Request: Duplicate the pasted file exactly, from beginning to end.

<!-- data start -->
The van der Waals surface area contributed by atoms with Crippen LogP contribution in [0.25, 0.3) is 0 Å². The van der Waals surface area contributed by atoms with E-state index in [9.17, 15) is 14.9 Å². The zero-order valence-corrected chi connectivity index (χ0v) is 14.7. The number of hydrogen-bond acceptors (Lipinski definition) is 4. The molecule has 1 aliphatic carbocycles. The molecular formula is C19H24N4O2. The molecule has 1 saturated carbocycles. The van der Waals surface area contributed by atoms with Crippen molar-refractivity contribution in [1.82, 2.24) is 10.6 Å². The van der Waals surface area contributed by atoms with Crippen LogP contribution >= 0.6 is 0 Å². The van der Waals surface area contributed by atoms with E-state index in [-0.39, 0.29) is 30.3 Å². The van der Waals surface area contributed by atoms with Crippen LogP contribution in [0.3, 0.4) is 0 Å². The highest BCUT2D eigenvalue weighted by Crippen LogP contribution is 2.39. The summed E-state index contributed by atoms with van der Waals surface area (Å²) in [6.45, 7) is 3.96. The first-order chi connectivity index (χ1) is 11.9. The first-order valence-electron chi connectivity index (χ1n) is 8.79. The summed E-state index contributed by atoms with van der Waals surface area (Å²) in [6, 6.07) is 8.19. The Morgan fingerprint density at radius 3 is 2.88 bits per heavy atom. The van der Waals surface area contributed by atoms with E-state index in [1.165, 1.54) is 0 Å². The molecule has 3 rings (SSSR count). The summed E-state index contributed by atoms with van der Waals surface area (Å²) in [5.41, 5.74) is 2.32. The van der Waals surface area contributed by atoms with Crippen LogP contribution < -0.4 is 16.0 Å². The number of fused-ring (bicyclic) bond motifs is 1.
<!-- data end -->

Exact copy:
The van der Waals surface area contributed by atoms with Crippen LogP contribution in [0.25, 0.3) is 0 Å². The van der Waals surface area contributed by atoms with E-state index in [9.17, 15) is 14.9 Å². The zero-order valence-corrected chi connectivity index (χ0v) is 14.7. The number of hydrogen-bond acceptors (Lipinski definition) is 4. The molecule has 1 aliphatic carbocycles. The molecular formula is C19H24N4O2. The molecule has 1 saturated carbocycles. The van der Waals surface area contributed by atoms with Crippen molar-refractivity contribution in [1.82, 2.24) is 10.6 Å². The van der Waals surface area contributed by atoms with Crippen LogP contribution >= 0.6 is 0 Å². The van der Waals surface area contributed by atoms with E-state index in [-0.39, 0.29) is 30.3 Å². The van der Waals surface area contributed by atoms with Crippen LogP contribution in [0.3, 0.4) is 0 Å². The highest BCUT2D eigenvalue weighted by Crippen LogP contribution is 2.39. The summed E-state index contributed by atoms with van der Waals surface area (Å²) in [6.45, 7) is 3.96. The first-order chi connectivity index (χ1) is 11.9. The first-order valence-electron chi connectivity index (χ1n) is 8.79. The summed E-state index contributed by atoms with van der Waals surface area (Å²) in [6, 6.07) is 8.19. The Morgan fingerprint density at radius 3 is 2.88 bits per heavy atom. The van der Waals surface area contributed by atoms with E-state index in [1.165, 1.54) is 0 Å². The molecule has 3 rings (SSSR count). The summed E-state index contributed by atoms with van der Waals surface area (Å²) in [5.41, 5.74) is 2.32. The van der Waals surface area contributed by atoms with Crippen LogP contribution < -0.4 is 16.0 Å². The number of fused-ring (bicyclic) bond motifs is 1.